In this June 13, 2014, file photo, construction continues on a new nuclear reactor at Plant Vogtle power plant in Waynesboro, Georgia. An analyst for the Public Service Commission, Steven Roetger, said the timeline for finishing two nuclear reactors at Pl
John Bazemore, File / Associated Press

Georgia Power says it doesn’t see why the nuclear reactors that are under construction at Plant Vogtle shouldn’t open on schedule, but does say that schedule is tough.

And that’s an updated schedule, since one of the new units was originally intended to be up-and-running by this year. Now, Georgia Power hopes to finish one of the new reactors by June 2019, and the other by June 2020. The company announced that plan last year.

At a hearing Tuesday at the Public Service Commission, Georgia Power said that new timeline is "a great challenge."

David Goldman / associated press file

Hearings resumed Tuesday on Georgia Power's plans for how much energy it will generate and where that energy will come from.

Every three years, Georgia Power has to outline its energy plans for the next 20 years in a series of hearings over several months.

The utility presented its integrated resource plan, or IRP, to the state Public Service Commission last month. During this round of hearings, scheduled to last through Thursday, commission staff and other interested parties, like environmental groups, get to weigh in on those plans.

Looking Forward To 2016: Georgia Environmental News

Dec 28, 2015
Vogtle Unit 3 and 4 cooling towers.
©2015 Georgia Power Company

As 2015 comes to a close, we asked reporters and producers about what big topics they plan to track in 2016.

Reporter Molly Samuel says she's got her eye on energy including the two new nuclear units being built at Georgia’s Plant Vogtle.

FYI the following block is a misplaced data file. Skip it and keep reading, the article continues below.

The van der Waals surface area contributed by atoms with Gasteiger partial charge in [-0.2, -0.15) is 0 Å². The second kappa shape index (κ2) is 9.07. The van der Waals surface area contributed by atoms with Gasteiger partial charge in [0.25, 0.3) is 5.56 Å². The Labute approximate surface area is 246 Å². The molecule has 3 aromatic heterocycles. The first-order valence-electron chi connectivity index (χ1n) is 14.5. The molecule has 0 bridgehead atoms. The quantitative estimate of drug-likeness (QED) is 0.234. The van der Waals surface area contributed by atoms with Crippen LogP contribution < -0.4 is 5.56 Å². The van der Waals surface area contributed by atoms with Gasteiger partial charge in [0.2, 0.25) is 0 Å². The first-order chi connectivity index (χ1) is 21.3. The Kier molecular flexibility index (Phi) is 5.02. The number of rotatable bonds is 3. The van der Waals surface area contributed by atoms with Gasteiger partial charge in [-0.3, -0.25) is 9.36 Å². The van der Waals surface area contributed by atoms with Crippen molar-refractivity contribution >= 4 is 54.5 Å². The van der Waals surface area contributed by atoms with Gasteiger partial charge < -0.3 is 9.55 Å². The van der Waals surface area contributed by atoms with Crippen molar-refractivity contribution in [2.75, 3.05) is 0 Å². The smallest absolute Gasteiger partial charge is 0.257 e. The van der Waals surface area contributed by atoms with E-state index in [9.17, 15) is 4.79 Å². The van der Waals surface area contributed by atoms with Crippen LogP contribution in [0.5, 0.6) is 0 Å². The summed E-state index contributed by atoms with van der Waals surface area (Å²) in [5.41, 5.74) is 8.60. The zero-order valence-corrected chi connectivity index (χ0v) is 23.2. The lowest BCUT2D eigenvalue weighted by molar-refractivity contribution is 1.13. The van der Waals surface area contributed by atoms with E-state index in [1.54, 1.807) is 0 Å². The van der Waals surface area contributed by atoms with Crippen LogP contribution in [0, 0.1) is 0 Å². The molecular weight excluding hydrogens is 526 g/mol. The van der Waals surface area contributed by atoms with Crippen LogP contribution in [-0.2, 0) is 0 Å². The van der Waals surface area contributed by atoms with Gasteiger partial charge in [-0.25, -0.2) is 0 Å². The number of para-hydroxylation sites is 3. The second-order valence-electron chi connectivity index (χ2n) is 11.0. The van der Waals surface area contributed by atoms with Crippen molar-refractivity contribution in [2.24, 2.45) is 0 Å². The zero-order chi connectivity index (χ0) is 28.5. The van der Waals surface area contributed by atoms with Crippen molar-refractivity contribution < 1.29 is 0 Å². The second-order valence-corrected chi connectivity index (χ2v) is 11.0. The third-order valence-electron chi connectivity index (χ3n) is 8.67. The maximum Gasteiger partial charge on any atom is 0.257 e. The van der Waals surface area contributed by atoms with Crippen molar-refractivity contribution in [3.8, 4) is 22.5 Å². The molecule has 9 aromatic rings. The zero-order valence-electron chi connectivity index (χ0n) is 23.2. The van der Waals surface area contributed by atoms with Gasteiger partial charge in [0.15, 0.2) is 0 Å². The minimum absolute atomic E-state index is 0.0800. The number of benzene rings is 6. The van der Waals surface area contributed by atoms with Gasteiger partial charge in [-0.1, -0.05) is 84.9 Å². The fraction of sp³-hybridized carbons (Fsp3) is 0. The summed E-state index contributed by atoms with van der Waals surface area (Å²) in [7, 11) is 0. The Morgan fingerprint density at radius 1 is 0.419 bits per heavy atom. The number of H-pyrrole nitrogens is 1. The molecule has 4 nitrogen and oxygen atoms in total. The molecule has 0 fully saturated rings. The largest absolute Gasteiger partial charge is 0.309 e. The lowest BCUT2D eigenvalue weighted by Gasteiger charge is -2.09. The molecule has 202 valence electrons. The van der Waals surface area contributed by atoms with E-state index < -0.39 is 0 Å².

An upward view inside the Vogtle Unit 3 cooling tower.
©2015 Georgia Power Company

Georgia Power reported Friday the cost to build a nuclear plant was holding steady, but there's significant uncertainty whether those numbers will stick.

The Southern Co. subsidiary owns a 46 percent stake in two new reactors under construction at Plant Vogtle, near Augusta. The utility now expects to spend roughly $7.5 billion to finish the project, or about 22 percent more than originally expected.

In this June 13, 2014, file photo, construction continues on a new nuclear reactor at Plant Vogtle power plant in Waynesboro, Georgia. An analyst for the Public Service Commission, Steven Roetger, said the timeline for finishing two nuclear reactors at Pl
John Bazemore, File / Associated Press

Regulators have given preliminary approval of $169 million in spending by Georgia Power on its new nuclear power plant.

The Public Service Commission voted 5-0 on Tuesday to approve the utility company's spending on its construction costs at Plant Vogtle for the six-month period ending Dec. 31.

However, it's not necessarily the last word on spending. The commissioners could still block the Southern Co. subsidiary from passing along some of its construction costs to customers if they eventually rule that spending was unnecessary or wasteful.

The CA04 module, which will house the AP1000 reactor vessel, is placed into the containment vessel bottom head inside the Vogtle Unit 4 nuclear island.
©2015 Georgia Power Company

Activists are asking Georgia's energy regulators to reconsider building new nuclear power units at Plant Vogtle. The plant expansion is expected to be complete in 2020 – three years behind schedule.

Georgia Power has to go to the Public Service Commission every six months to get its expenses for construction at Vogtle approved. Right now, the last half of 2014 is under consideration. The PSC holds hearings to find out what's going on at the plant, then lets Georgia Power pay its contractors.

An upward view inside the Vogtle Unit 3 cooling tower.
©2015 Georgia Power Company

The construction delays and cost overruns at Georgia’s Plant Vogtle nuclear power facility were the subject of a hearing this week by the Georgia Public Service Commission.

Georgia Power co-owns the plant, which is located near the Georgia-South Carolina border. The company promised at the hearing that the two new reactors at the facility – the first ones built in the U.S in the past three decades – will be online by 2020.

But Public Service Commissioner Tim Echols said during an interview on “A Closer Look” that he doesn’t believe Georgia Power can keep that promise.

In this June 13, 2014, file photo, construction continues on a new nuclear reactor at Plant Vogtle power plant in Waynesboro, Georgia. An analyst for the Public Service Commission, Steven Roetger, said the timeline for finishing two nuclear reactors at Pl
John Bazemore, File / Associated Press

The Georgia Public Service Commission is considering approval of Georgia Power’s expenses on two new nuclear units at Plant Vogtle. The utility company pushed back the construction deadline by 18 months in January.